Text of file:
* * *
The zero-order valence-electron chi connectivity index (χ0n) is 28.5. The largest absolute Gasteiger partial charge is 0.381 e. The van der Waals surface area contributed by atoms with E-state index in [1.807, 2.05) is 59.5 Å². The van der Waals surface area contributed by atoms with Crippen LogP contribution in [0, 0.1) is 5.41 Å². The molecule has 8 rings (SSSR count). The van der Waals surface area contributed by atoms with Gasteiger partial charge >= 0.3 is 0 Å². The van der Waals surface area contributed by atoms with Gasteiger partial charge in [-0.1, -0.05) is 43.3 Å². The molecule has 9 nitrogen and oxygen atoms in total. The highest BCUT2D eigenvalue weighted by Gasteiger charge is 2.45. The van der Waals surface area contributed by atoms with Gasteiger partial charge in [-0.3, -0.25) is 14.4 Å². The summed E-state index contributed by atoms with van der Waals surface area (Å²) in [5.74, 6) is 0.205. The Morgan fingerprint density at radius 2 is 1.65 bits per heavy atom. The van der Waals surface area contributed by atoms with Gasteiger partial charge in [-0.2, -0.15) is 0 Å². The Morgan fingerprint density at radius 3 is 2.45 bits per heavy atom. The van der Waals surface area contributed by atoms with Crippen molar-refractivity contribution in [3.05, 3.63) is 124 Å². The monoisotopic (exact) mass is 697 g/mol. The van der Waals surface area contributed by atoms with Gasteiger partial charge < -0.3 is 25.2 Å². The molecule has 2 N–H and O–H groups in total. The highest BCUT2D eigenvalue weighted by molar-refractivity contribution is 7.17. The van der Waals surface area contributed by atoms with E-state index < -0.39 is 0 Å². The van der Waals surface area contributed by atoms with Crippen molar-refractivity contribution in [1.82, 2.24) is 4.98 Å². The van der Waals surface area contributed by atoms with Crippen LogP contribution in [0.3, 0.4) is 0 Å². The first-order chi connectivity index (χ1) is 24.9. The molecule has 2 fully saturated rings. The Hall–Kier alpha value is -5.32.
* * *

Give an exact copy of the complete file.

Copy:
The zero-order valence-electron chi connectivity index (χ0n) is 28.5. The largest absolute Gasteiger partial charge is 0.381 e. The van der Waals surface area contributed by atoms with E-state index in [1.807, 2.05) is 59.5 Å². The van der Waals surface area contributed by atoms with Crippen LogP contribution in [0, 0.1) is 5.41 Å². The molecule has 8 rings (SSSR count). The van der Waals surface area contributed by atoms with Gasteiger partial charge >= 0.3 is 0 Å². The van der Waals surface area contributed by atoms with Gasteiger partial charge in [-0.1, -0.05) is 43.3 Å². The molecule has 9 nitrogen and oxygen atoms in total. The highest BCUT2D eigenvalue weighted by Gasteiger charge is 2.45. The van der Waals surface area contributed by atoms with Gasteiger partial charge in [-0.3, -0.25) is 14.4 Å². The summed E-state index contributed by atoms with van der Waals surface area (Å²) in [5.74, 6) is 0.205. The Morgan fingerprint density at radius 2 is 1.65 bits per heavy atom. The van der Waals surface area contributed by atoms with Gasteiger partial charge in [-0.2, -0.15) is 0 Å². The Morgan fingerprint density at radius 3 is 2.45 bits per heavy atom. The van der Waals surface area contributed by atoms with Crippen molar-refractivity contribution in [3.05, 3.63) is 124 Å². The monoisotopic (exact) mass is 697 g/mol. The van der Waals surface area contributed by atoms with Gasteiger partial charge < -0.3 is 25.2 Å². The molecule has 2 N–H and O–H groups in total. The highest BCUT2D eigenvalue weighted by molar-refractivity contribution is 7.17. The van der Waals surface area contributed by atoms with E-state index < -0.39 is 0 Å². The van der Waals surface area contributed by atoms with Crippen molar-refractivity contribution in [1.82, 2.24) is 4.98 Å². The van der Waals surface area contributed by atoms with Crippen LogP contribution in [0.3, 0.4) is 0 Å². The first-order chi connectivity index (χ1) is 24.9. The molecule has 2 fully saturated rings. The Hall–Kier alpha value is -5.32.